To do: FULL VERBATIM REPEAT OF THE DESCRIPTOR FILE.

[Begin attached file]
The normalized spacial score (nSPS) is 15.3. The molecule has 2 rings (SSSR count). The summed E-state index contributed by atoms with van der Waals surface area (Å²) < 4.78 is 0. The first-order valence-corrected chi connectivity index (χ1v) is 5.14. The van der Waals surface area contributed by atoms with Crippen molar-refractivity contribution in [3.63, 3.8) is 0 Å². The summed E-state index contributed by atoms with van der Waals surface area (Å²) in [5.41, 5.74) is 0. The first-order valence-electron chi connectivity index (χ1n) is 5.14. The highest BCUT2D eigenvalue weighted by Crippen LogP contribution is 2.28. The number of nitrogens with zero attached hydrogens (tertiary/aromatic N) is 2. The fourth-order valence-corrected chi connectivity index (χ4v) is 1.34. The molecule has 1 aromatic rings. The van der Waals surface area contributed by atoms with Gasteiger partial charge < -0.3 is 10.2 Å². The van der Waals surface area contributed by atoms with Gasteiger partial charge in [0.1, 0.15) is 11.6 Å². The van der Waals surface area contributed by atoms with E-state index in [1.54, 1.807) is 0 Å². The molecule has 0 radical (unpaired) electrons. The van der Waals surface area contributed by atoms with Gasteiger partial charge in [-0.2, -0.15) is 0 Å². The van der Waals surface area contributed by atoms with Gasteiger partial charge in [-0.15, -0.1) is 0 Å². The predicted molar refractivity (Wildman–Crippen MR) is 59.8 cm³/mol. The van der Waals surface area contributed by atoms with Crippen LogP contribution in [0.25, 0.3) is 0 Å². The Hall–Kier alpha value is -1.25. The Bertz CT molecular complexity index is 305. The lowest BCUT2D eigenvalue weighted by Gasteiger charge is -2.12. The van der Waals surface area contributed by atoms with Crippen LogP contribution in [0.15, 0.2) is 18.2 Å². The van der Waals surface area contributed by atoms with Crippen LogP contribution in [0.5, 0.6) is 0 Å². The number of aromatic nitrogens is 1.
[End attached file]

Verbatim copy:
The normalized spacial score (nSPS) is 15.3. The molecule has 2 rings (SSSR count). The summed E-state index contributed by atoms with van der Waals surface area (Å²) < 4.78 is 0. The first-order valence-corrected chi connectivity index (χ1v) is 5.14. The van der Waals surface area contributed by atoms with Crippen molar-refractivity contribution in [3.63, 3.8) is 0 Å². The summed E-state index contributed by atoms with van der Waals surface area (Å²) in [5.41, 5.74) is 0. The first-order valence-electron chi connectivity index (χ1n) is 5.14. The highest BCUT2D eigenvalue weighted by Crippen LogP contribution is 2.28. The number of nitrogens with zero attached hydrogens (tertiary/aromatic N) is 2. The fourth-order valence-corrected chi connectivity index (χ4v) is 1.34. The molecule has 1 aromatic rings. The van der Waals surface area contributed by atoms with Gasteiger partial charge < -0.3 is 10.2 Å². The van der Waals surface area contributed by atoms with Gasteiger partial charge in [0.1, 0.15) is 11.6 Å². The van der Waals surface area contributed by atoms with E-state index in [1.54, 1.807) is 0 Å². The molecule has 0 radical (unpaired) electrons. The van der Waals surface area contributed by atoms with Gasteiger partial charge in [-0.2, -0.15) is 0 Å². The van der Waals surface area contributed by atoms with Gasteiger partial charge in [-0.15, -0.1) is 0 Å². The predicted molar refractivity (Wildman–Crippen MR) is 59.8 cm³/mol. The van der Waals surface area contributed by atoms with Crippen LogP contribution in [0.25, 0.3) is 0 Å². The Hall–Kier alpha value is -1.25. The Bertz CT molecular complexity index is 305. The lowest BCUT2D eigenvalue weighted by Gasteiger charge is -2.12. The van der Waals surface area contributed by atoms with Crippen LogP contribution in [0.15, 0.2) is 18.2 Å². The van der Waals surface area contributed by atoms with Crippen LogP contribution in [0.5, 0.6) is 0 Å². The number of aromatic nitrogens is 1.